Providing she’s made a full recovery from a suspected bout of gastroenteritis which led to her spending a night in hospital last week, The Queen is due to follow in Boris and Dave’s footsteps and visit east London’s trendy Tech City (or Shoreditch to the layman) on Wendesday, where she’ll make stops at the thoroughly modern firms Mother and Yammer with a baffled Duke of Edinburgh.

The European Council convenes on Thursday, bringing together heads of state from across the Union for the first time since the recent Italian election. Lame-duck Italian Prime Minister Mario Monti attends on his country’s behalf. Italy’s Parliament is set to reconvene at the end of the week.

Labour leader Ed Miliband and fellow Keynes-fan Business Secretary Vince Cable are both on the bill for Thursday’s British Chambers of Commerce annual conference. Miliband was last year warned by the BCC against embarking on a ‘witch-hunt’ against the ‘valuable contribution’ of the financial services industry. Other speakers lined up include Transport Secretary Patrick McLoughlin and Financial Secretary to the Treasury Greg Clark.

A directions hearing takes place at the Royal Courts of Justice on Thursday, ahead of the inquest into the death of Russia spy Alexander Litvinenko. The hearing will consider ‘detailed submission on timetable’ of the inquest, after Sir Robert Owen, who will lead it, suggested that the inquest could be delayed from its intended May 1.

What better way to spend a Saturday than in at the secretive Conservative Party Spring Forum, which kicks off on Saturday at an undisclosed location? The forum has been slimmed-down in recent years, but remains a key gathering for activists and volunteers to discuss the future direction of the party. Prime Minister David Cameron has addressed previous forums, but without that coveted SECURITY CODE we can only guess as to what’s on this year’s menu.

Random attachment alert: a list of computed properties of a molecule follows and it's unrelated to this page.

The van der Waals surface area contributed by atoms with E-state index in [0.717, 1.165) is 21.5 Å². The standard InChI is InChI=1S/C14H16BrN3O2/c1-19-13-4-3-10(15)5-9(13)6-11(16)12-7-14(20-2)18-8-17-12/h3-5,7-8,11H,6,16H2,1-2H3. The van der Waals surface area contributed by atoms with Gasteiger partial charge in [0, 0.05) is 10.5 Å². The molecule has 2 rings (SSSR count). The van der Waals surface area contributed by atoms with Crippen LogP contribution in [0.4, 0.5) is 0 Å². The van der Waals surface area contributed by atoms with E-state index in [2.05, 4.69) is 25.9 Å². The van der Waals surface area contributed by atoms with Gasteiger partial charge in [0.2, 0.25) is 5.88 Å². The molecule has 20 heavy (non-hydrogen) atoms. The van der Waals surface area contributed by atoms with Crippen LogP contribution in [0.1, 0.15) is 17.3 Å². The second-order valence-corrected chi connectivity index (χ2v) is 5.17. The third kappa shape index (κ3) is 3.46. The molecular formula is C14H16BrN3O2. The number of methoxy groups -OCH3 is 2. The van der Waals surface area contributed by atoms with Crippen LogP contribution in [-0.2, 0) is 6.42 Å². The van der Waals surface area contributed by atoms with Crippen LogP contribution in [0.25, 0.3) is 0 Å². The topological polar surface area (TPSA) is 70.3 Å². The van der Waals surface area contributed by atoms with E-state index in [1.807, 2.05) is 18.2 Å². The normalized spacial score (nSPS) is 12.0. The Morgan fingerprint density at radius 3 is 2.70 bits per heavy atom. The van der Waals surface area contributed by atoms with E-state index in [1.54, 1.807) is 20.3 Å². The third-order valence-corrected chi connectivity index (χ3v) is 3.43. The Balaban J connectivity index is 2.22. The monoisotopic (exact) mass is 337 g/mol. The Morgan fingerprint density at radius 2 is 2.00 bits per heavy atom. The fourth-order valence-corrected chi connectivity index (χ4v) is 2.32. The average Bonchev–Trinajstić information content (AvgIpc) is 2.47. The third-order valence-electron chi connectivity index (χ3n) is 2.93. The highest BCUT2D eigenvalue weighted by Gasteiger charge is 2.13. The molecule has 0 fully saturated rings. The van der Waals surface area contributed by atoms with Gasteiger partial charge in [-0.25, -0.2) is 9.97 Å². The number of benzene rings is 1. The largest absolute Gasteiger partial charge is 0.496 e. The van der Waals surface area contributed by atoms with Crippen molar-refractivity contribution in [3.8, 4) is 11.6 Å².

The clock’s ticking for Benjamin Netanyahu, as the Israeli Prime Minister must form a government by Saturday. Bibi’s Likud party secured the largest bloc in the January 22 polls, and the exact make-up of any coalition remains very much up in the air at the time of writing.

Also on Saturday, voters in Zimbabwe go to the polls to approve or reject a new constitution. Under a power-sharing deal agreed in 2009, the National Constitutional Assembly (NCA) oversaw the drafting of a what it said would be a new ‘democratic and people-drive constitution’, a claim ridiculed by pressure groups, who argue it will leave too much power in the hands of President Robert Mugabe and his successors.

China’s 12th National People’s Congress closes on Sunday. The Congress has seen Xi Jinping become president, replacing Hu Jintao, and marking a once-in-a-decade change of leader for the nation’s ruling Communist Party.

And finally, the Duke and Duchess of Cambridge attend a St Patrick’s Day Parade in Hampshire on Sunday, where Kate’s every lip movement will no doubt be scrutinised for the implied revelation of closely-guarded secrets.